While it may appear attractive to scan a whole exchange at once, the Wave Scanner is not intended to be used as a signal generator or the way one might use a typical “screener”. In addition to adding one symbol at a time to your scans, you can also add entire watchlists to the Wave Scanner with a single click. However, this is a case where “more” is not necessarily “better”.
Each scanner result is a wave count, and while it’s often the case, not every result will be well-structured, fully reliable, and ready to be traded. For this reason, all scan results should be evaluated in the same way that any other wave count would be. In addition, it’s particularly essential to make sure that scanner results include meaningful wave count starting points. Therefore, it’s best to consider each scan result as a part of the starting point for your continued analysis.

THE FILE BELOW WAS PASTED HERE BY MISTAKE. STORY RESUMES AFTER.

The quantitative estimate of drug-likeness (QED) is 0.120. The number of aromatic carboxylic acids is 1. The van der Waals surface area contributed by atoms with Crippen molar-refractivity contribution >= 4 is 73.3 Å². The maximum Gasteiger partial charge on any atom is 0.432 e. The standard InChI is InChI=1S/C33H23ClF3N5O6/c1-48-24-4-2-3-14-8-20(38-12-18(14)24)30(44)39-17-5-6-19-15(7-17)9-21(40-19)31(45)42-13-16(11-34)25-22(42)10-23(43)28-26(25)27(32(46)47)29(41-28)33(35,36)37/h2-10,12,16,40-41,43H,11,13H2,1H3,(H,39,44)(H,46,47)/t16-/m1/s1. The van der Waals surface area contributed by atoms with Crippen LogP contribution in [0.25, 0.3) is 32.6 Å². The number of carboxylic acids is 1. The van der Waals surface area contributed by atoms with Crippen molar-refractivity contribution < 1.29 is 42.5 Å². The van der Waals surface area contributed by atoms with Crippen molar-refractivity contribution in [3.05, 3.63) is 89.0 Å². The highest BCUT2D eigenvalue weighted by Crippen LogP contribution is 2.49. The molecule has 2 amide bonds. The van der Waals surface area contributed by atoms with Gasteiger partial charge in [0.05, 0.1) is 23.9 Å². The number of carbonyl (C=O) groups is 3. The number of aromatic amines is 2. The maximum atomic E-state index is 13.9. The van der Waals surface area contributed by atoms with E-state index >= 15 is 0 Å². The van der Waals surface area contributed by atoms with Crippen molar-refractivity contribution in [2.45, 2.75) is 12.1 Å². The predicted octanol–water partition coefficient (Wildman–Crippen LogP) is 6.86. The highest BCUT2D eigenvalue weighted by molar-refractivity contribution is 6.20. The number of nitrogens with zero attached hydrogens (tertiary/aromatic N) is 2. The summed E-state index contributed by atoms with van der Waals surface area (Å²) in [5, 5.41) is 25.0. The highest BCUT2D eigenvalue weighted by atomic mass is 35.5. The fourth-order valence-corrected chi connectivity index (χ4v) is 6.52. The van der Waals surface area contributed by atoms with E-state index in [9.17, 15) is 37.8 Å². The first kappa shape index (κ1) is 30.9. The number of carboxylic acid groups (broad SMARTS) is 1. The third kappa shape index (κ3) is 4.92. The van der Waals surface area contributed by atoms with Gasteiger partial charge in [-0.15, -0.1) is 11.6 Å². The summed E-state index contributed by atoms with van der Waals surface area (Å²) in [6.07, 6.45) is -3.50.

Perhaps even more importantly, scanning a large number of markets, such as an entire exchange, would generally produce quite a large number of results, and evaluating a large number of wave count results in a reasonable amount of time would be unwieldy and impractical.
You should be able to easily find a rich and promising set of results by scanning a deliberately selected group of symbols that interest you. We have written a comprehensive article that provides excellent guidance on how to get great results with the Wave Scanner by working smarter, not harder. This is in line with our aim to encourage Elliott Wave analysis best practices.
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